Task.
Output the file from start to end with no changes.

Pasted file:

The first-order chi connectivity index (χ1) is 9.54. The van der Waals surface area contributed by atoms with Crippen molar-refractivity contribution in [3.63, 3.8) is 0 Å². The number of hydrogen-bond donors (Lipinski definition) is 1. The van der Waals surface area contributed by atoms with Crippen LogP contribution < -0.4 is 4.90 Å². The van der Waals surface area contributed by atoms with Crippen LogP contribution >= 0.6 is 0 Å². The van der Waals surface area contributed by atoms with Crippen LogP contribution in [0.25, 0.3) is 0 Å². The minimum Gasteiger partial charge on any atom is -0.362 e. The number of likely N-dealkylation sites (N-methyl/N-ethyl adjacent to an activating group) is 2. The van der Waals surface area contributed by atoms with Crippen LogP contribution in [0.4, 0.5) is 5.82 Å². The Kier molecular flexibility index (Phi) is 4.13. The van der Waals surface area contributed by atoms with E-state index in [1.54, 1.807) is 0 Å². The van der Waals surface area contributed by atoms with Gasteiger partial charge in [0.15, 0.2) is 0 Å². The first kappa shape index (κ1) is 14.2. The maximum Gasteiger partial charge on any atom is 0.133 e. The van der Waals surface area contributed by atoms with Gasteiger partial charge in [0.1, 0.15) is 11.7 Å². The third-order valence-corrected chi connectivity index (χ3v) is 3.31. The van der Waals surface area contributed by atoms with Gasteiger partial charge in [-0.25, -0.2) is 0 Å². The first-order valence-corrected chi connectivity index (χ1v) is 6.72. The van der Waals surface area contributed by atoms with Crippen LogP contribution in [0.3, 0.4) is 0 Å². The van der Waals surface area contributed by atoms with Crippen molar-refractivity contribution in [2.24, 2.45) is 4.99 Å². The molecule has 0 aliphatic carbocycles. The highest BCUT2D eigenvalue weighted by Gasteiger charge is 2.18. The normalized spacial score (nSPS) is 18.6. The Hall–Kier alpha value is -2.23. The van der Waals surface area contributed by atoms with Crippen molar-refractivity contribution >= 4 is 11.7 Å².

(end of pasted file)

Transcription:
The first-order chi connectivity index (χ1) is 9.54. The van der Waals surface area contributed by atoms with Crippen molar-refractivity contribution in [3.63, 3.8) is 0 Å². The number of hydrogen-bond donors (Lipinski definition) is 1. The van der Waals surface area contributed by atoms with Crippen LogP contribution < -0.4 is 4.90 Å². The van der Waals surface area contributed by atoms with Crippen LogP contribution >= 0.6 is 0 Å². The van der Waals surface area contributed by atoms with Crippen LogP contribution in [0.25, 0.3) is 0 Å². The minimum Gasteiger partial charge on any atom is -0.362 e. The number of likely N-dealkylation sites (N-methyl/N-ethyl adjacent to an activating group) is 2. The van der Waals surface area contributed by atoms with Crippen LogP contribution in [0.4, 0.5) is 5.82 Å². The Kier molecular flexibility index (Phi) is 4.13. The van der Waals surface area contributed by atoms with E-state index in [1.54, 1.807) is 0 Å². The van der Waals surface area contributed by atoms with Gasteiger partial charge in [0.15, 0.2) is 0 Å². The first kappa shape index (κ1) is 14.2. The maximum Gasteiger partial charge on any atom is 0.133 e. The van der Waals surface area contributed by atoms with Gasteiger partial charge in [0.1, 0.15) is 11.7 Å². The third-order valence-corrected chi connectivity index (χ3v) is 3.31. The van der Waals surface area contributed by atoms with Gasteiger partial charge in [-0.25, -0.2) is 0 Å². The first-order valence-corrected chi connectivity index (χ1v) is 6.72. The van der Waals surface area contributed by atoms with Crippen LogP contribution in [0.3, 0.4) is 0 Å². The van der Waals surface area contributed by atoms with Crippen molar-refractivity contribution in [2.24, 2.45) is 4.99 Å². The molecule has 0 aliphatic carbocycles. The highest BCUT2D eigenvalue weighted by Gasteiger charge is 2.18. The normalized spacial score (nSPS) is 18.6. The Hall–Kier alpha value is -2.23. The van der Waals surface area contributed by atoms with Crippen molar-refractivity contribution >= 4 is 11.7 Å².